ef f ic ient in them. " 

'Walton 55 


Companies must continually improve and seek 

innovations. I worked for a manufacturing firm that saw its 

doors closed in the early 1980's. The first department to 

suffer large budget cuts and personnel layoffs was research 

and development. It was obvious that from that point on it 

was only a matter of time before the company would close its 

doors entirely. The company had literally cut its own 

throat by eliminating its ability to be innovative. 

Innovation does not require the design of a completely new 

product, idea or service. Innovation does require the 

manufacturer to be able to step back and examine its current 

offerings, compare those capabilities to the current or 

future demands of the customer, and make adjustments to meet 

those demands. After all, the true test of quality is by 

the end-user or consumer. Dr. Deming states that the 

company must have a plan to be innovative and every plan 

should answer the following questions: 

What materials will be required, at what cost? 

What will be the method of production? 

What new people will have to be hired? 

What changes in equipment will be required? 

What new skills will be required, and for how many 


How will current employees be trained in these new 


How will supervisors be trained? 

What will be the cost of production? 

What will be the cost of marketing? What will be 

the cost and methods of service? 


How will the product or service be used by the 


How will the company know if the customer is 

sat isf ied? 12 

For a contractor all of these questions should be answered 
and independently addressed in the context of every new 
contract. If these questions are not answered in the pre- 
planning stages for a job, then constancy of purpose will 
not be maintained. Each area covered by these questions 
involves different individuals throughout a contractors' 
organization. For example, it is impossible for an 
estimator to know the cost of production without first 
talking with the crews and determining their actual method 
of construction. All too often an estimator will assume a 
certain method when preparing a bid, which forces the field 
personnel to tackle the problem of how to construct the job 
and still achieve the same profit based on the estimator's 
calculations. In order for companies to achieve constancy 
of purpose they must be willing to expend resources in 
research and education. Companies should seek continuous 
improvement of products and services and invest in new aids 
to production, both in the field and in the office. 

4.2 Adopt the New Philosophy 

This new philosophy must begin with management. 
Moreover, it may have to start with major stockholders. In 
order for large companies to implement a new philosophy,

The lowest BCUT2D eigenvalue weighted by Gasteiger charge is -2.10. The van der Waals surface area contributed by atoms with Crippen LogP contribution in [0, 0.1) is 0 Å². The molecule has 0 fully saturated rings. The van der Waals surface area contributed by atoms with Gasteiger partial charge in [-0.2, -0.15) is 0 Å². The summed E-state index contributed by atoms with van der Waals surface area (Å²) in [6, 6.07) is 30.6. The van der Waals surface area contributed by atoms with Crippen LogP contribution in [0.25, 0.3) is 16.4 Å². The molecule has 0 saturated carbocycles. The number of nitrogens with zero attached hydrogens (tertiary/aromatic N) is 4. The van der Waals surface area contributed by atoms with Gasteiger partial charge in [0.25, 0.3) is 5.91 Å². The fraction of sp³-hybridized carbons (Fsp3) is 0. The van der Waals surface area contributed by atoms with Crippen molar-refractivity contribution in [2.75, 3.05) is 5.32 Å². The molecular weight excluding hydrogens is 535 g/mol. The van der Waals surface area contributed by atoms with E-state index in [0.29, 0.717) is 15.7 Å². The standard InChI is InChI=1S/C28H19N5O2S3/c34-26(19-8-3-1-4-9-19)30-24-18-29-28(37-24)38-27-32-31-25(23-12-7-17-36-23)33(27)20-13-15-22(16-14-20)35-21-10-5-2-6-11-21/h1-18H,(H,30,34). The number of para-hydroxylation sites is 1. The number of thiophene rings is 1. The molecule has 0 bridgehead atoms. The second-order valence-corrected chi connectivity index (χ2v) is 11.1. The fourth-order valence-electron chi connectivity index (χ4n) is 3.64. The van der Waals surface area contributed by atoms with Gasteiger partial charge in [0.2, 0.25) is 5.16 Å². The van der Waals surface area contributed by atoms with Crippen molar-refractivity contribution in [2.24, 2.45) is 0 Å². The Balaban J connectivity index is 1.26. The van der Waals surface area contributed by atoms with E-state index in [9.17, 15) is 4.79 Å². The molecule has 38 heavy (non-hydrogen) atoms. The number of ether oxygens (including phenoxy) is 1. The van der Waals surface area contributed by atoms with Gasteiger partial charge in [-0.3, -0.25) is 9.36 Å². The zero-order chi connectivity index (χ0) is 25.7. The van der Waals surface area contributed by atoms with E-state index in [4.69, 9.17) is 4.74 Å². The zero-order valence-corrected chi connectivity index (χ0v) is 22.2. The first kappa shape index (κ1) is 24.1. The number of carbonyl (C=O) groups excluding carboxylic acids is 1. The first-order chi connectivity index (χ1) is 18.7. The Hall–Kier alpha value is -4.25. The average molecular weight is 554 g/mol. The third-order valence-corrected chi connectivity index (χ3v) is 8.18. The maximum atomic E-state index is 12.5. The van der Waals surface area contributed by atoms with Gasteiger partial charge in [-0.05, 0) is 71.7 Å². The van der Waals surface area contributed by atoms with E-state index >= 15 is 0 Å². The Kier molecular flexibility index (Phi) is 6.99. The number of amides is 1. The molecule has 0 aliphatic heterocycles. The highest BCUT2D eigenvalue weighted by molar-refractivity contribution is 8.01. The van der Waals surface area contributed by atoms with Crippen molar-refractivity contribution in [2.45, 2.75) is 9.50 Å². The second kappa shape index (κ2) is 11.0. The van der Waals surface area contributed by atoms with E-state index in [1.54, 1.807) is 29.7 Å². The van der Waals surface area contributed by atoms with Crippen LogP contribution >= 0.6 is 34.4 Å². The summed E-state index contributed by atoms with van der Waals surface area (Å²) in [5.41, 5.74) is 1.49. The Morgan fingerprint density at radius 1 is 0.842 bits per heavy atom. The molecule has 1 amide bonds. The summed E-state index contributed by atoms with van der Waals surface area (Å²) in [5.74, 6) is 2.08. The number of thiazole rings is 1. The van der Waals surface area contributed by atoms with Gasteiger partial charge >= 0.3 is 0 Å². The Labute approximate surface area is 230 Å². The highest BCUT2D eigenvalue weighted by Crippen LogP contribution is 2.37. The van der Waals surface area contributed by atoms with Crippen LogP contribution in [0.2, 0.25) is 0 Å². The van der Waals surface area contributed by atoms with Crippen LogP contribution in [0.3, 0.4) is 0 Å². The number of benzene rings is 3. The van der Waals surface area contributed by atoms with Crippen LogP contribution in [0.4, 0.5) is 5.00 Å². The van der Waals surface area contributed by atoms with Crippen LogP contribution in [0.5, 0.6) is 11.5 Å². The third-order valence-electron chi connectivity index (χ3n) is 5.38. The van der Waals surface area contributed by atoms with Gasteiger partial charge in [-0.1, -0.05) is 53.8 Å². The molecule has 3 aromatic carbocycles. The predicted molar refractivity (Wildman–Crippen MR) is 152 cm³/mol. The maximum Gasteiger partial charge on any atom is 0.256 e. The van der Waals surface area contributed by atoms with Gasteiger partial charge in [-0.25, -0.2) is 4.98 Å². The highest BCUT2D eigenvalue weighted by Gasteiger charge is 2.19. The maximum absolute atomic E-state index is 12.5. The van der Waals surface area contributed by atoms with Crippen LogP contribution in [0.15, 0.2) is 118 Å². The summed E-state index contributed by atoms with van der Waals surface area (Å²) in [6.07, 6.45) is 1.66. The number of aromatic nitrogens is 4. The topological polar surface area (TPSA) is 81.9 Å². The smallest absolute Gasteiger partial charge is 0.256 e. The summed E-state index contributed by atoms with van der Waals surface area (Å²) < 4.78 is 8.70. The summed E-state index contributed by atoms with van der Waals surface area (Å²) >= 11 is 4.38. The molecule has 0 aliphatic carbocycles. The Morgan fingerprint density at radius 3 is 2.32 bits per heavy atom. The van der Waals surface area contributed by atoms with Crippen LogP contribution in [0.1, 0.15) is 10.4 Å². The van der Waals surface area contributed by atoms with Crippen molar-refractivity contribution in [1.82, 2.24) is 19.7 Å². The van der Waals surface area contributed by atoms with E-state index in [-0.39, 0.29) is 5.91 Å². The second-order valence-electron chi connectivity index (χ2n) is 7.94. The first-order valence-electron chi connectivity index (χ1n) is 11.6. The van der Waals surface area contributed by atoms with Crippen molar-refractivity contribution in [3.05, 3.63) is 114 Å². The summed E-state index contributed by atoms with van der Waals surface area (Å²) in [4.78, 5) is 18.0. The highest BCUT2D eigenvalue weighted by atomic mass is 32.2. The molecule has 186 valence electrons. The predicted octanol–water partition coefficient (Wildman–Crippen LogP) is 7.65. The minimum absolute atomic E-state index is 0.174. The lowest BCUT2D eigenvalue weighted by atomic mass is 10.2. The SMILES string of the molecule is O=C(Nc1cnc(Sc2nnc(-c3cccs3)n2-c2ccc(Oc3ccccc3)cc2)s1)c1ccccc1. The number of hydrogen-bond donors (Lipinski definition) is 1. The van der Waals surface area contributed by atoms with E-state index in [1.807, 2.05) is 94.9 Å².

Walton 56. 


stockholders (owners) must be willing to allow the time for 

a transformation to take place. Only then will managers 

become loyal and adopt "quality" as the new buzzword instead 

of "profit". Obviously profit is necessary for success, bu c 

quality must be considered first if companies expect to keep 

their doors open and to compete effectively. American 

companies have focused on bottom line results for too long 

and have neglected the total quality management process. 

This new approach to management must be applied to the 

construction industry as well. 

Total quality management is becoming a contract 
requirement within the construction industry. The 
nation's awareness of quality will be reinforced by the 
annual presentation of the Malcolm Baldrige Award for 
Quality. Most of Fortune 500 firms are pursuing this 
award. As a result, they are requiring their 
suppliers, which include contractors, to implement 
their own total quality management process. 

The Ritz-Carlton Hotel Company, a 1992 Malcolm Baldrige 

Award winner, already categorizes its suppliers based on 

their implementation of total quality management. They 

currently award services and contracts based on quality and 

not merely price. Service and contract companies must be 

able to continually improve right along with Ritz-Carlton or 

they will be seen as a barrier to the continued success of 


Lou Bainbridge and Bill Abberger, "Partnering - A Progress 

Report," The FMI Management Letter August 1992: 2. 

4.3 Cease Dependence on Mass Inspection 

The inspection system currently in place for American 

industries is set up in such a way that the costs of 

implementation far outweigh the system's worth. As products 

are inspected at different points along the production line 

and at the end of the line, a defective part or product may 

be discovered. At this point in time the defective item 

must either be scrapped, reworked or turned into something 

else. Each of these alternatives are costly. Typically the 

final cost for the end product is two to three times the 

original price for that product. This process inevitably 

slows down productivity.